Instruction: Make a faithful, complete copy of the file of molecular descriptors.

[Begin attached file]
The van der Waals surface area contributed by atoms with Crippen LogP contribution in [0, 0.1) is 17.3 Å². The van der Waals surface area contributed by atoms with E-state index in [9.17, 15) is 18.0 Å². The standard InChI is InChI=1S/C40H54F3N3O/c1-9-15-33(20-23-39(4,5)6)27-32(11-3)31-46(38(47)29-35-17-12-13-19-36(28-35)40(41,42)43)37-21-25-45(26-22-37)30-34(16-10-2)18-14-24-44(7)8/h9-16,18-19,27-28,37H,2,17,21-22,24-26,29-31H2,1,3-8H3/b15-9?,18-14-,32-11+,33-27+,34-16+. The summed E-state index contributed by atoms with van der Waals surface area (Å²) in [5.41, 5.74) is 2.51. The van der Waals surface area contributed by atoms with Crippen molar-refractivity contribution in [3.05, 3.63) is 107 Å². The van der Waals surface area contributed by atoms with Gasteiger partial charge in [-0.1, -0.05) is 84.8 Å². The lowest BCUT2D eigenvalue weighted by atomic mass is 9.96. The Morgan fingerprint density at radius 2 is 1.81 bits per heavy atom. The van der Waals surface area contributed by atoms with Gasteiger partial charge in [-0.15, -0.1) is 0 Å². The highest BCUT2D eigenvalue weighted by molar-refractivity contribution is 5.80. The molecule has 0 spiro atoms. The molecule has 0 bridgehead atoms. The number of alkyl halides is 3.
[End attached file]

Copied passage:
The van der Waals surface area contributed by atoms with Crippen LogP contribution in [0, 0.1) is 17.3 Å². The van der Waals surface area contributed by atoms with E-state index in [9.17, 15) is 18.0 Å². The standard InChI is InChI=1S/C40H54F3N3O/c1-9-15-33(20-23-39(4,5)6)27-32(11-3)31-46(38(47)29-35-17-12-13-19-36(28-35)40(41,42)43)37-21-25-45(26-22-37)30-34(16-10-2)18-14-24-44(7)8/h9-16,18-19,27-28,37H,2,17,21-22,24-26,29-31H2,1,3-8H3/b15-9?,18-14-,32-11+,33-27+,34-16+. The summed E-state index contributed by atoms with van der Waals surface area (Å²) in [5.41, 5.74) is 2.51. The van der Waals surface area contributed by atoms with Crippen molar-refractivity contribution in [3.05, 3.63) is 107 Å². The van der Waals surface area contributed by atoms with Gasteiger partial charge in [-0.1, -0.05) is 84.8 Å². The lowest BCUT2D eigenvalue weighted by atomic mass is 9.96. The Morgan fingerprint density at radius 2 is 1.81 bits per heavy atom. The van der Waals surface area contributed by atoms with Gasteiger partial charge in [-0.15, -0.1) is 0 Å². The highest BCUT2D eigenvalue weighted by molar-refractivity contribution is 5.80. The molecule has 0 spiro atoms. The molecule has 0 bridgehead atoms. The number of alkyl halides is 3.